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    • Two Rock-carved Standing Buddhas in Yongmi-ri, Paju
    • Two Rock-carved Standing Buddhas in Yongmi-ri, Paju
    • Two Rock-carved Standing Buddhas in Yongmi-ri, Paju
    • Two Rock-carved Standing Buddhas in Yongmi-ri, Paju
    • Two Rock-carved Standing Buddhas in Yongmi-ri, Paju
    • Two Rock-carved Standing Buddhas in Yongmi-ri, Paju
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 Classification Treasure   93
 Name of Cultural
 Properties
Two Rock-carved Standing Buddhas in Yongmi-ri, Paju
 Kind of Cultural
 Properties
 Quantity 2 Buddha statues
 Designated Date 1963.01.21
 Address San 8/ San 9, Yongmi-ri, Gwangtan-myeon, Paju, Gyeonggi-do  Paju-si  Gyeonggi-do
 Age Goryeo Period
 Owner National Property
 Manager Paju
 Description These two magnificent Buddha images were carved on a large natural rock wall.

As they are carved in natural stone, the bodies of the two Buddhas are rather disproportionate, giving the statues an outsized appearance.

Thus, these Buddhas exhibit a regional style characterized by secular rather than Buddhist characteristics.

The "rounded" Buddha statue on the left is wearing a round-shaped traditional Korean hat.

Its neck is a cylindrical in shape and its hands are holding a lotus flower to its chest.

The "square" Buddha statue on the right is wearing a square-shaped traditional Korean hat, and is sculpted in much the same way as the other statue, except its two hands are pressed together as if in prayer.

According to oral tradition, the Buddha with the round hat is a male Buddha while the other is a female Buddha.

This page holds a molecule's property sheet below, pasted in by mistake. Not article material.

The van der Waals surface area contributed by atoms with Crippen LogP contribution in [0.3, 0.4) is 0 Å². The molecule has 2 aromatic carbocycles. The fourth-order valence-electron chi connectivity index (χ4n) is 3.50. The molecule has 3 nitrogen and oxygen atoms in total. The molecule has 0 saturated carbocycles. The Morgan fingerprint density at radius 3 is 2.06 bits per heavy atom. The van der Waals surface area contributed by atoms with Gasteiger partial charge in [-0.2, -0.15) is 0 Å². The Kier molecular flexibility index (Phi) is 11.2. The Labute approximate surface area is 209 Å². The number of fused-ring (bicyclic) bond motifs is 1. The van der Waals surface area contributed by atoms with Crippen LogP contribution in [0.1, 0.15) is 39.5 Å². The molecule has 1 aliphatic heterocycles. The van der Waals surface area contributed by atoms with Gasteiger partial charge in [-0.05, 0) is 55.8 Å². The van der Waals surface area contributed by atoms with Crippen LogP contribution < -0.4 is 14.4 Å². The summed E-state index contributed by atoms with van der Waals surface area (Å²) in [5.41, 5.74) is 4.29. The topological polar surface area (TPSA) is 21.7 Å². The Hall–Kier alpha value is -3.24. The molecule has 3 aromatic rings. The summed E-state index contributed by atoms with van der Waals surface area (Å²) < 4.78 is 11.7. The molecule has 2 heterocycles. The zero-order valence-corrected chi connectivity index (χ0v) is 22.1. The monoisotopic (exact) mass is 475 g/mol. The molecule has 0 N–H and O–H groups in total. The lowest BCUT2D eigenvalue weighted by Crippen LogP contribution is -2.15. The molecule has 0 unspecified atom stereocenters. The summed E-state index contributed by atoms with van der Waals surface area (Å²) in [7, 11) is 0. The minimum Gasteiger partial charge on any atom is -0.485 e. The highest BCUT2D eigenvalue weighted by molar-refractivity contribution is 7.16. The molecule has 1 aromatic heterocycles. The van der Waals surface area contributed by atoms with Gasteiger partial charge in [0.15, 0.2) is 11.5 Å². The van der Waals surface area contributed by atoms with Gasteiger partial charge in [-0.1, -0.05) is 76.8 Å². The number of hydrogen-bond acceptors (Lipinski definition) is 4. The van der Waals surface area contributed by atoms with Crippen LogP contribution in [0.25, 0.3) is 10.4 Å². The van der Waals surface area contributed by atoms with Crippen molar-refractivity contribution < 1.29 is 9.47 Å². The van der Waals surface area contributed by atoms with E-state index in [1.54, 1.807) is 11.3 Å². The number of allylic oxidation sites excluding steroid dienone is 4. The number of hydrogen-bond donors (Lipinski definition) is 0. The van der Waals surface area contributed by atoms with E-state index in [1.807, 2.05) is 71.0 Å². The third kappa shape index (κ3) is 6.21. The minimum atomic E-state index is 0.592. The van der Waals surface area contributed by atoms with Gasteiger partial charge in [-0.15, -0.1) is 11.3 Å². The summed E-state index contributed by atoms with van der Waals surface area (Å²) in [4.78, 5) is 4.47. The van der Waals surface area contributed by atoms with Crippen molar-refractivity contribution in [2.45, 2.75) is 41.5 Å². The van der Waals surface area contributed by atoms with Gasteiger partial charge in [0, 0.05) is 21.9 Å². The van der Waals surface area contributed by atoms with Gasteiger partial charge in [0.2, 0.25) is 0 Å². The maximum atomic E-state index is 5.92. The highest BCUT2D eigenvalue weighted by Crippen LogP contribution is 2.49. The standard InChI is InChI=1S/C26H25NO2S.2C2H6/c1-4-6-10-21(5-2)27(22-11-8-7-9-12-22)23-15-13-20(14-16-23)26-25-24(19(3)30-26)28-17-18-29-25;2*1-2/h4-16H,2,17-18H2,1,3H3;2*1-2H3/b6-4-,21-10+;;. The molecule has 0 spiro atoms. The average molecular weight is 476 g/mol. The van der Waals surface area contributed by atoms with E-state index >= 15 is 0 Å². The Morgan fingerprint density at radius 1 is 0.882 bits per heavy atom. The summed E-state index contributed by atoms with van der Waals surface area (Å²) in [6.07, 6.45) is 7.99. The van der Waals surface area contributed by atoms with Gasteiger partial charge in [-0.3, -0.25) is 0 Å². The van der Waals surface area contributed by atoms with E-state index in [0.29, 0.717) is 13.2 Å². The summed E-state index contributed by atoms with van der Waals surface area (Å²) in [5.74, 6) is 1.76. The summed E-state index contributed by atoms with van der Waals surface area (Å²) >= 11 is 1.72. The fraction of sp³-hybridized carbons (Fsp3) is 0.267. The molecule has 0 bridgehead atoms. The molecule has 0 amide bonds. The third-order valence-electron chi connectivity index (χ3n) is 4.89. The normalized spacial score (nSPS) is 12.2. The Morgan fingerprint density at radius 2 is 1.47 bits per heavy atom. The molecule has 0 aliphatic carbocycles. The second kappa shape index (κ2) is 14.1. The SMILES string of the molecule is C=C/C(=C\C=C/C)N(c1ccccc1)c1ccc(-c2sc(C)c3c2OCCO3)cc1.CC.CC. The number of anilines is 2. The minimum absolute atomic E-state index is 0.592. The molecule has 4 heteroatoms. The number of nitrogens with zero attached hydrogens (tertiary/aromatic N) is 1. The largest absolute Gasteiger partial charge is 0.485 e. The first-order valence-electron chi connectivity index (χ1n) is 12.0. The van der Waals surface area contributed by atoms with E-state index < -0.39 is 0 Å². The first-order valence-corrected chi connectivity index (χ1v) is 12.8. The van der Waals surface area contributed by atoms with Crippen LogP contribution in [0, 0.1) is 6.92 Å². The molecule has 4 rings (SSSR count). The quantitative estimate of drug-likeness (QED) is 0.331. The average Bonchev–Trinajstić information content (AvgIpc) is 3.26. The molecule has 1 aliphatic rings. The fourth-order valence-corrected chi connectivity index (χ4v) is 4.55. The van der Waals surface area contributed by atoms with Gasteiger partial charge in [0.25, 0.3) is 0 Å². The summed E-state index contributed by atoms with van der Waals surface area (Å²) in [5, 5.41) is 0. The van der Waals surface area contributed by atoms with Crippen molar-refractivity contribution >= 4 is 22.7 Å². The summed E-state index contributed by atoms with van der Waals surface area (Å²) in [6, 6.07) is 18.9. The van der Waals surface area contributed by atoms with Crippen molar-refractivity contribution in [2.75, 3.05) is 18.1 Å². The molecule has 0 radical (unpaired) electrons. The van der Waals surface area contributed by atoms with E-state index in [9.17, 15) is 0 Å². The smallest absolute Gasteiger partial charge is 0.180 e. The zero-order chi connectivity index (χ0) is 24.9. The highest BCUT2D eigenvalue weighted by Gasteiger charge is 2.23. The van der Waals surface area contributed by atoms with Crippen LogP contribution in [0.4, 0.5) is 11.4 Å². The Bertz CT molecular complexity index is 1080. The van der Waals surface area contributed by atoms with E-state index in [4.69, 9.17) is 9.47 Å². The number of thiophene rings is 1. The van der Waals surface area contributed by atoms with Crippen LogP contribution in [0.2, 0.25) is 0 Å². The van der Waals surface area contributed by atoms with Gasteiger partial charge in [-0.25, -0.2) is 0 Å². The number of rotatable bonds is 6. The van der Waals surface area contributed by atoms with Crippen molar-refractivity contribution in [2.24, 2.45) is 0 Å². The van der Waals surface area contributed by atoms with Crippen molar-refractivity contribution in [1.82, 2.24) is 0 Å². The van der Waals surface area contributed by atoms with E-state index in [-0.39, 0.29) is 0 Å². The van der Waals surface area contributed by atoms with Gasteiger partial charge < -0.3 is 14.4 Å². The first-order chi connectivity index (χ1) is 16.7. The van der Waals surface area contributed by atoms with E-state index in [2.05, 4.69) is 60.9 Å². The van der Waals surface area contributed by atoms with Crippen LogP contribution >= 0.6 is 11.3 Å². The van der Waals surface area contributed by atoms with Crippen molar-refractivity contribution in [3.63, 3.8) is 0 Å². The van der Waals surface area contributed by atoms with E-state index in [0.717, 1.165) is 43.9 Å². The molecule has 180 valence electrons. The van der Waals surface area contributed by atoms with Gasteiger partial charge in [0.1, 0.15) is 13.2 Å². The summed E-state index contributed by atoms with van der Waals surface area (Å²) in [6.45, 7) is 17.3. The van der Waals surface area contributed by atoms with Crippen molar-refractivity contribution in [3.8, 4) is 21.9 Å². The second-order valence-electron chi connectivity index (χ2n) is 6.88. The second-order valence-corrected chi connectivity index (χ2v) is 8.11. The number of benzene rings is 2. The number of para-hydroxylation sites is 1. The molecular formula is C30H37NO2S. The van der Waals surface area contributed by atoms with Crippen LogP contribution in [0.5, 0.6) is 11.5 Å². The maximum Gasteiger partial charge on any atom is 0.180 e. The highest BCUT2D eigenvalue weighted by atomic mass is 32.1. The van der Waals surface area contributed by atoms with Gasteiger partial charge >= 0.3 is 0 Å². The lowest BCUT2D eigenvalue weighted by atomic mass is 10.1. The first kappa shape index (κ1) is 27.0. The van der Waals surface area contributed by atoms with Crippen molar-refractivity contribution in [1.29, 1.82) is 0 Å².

During the Goryeo Dynasty, the childless King Seonjong (1049~1094, r.

1083~1094) married Princess Wonsin, but they were unable to have a child.

One day, the worried princess dreamt that she met two Buddhist priests who had attained spiritual enlightenment.

They said, "We live between some rocks on the southern slope of Mt.

Jangjisan.

We are very hungry.

Give us something to eat." Then they disappeared.

The princess considered this dream so strange that she told the king about it.

He immediately sent some people to Mt.

Jangjisan, where they found two big rocks standing side by side.

The king ordered the two Buddhist priests to be carved on this rock, built a temple there, and presented an offering to Buddha.

That year Prince Hansanhu was born.

Although these Buddha images are not very refined works of Goryeo, they are considered precious materials for studies on the regional style of the Buddha images of the Goryeo Period, as is the enduring birth legend of these rock-carved standing Buddhas.
 
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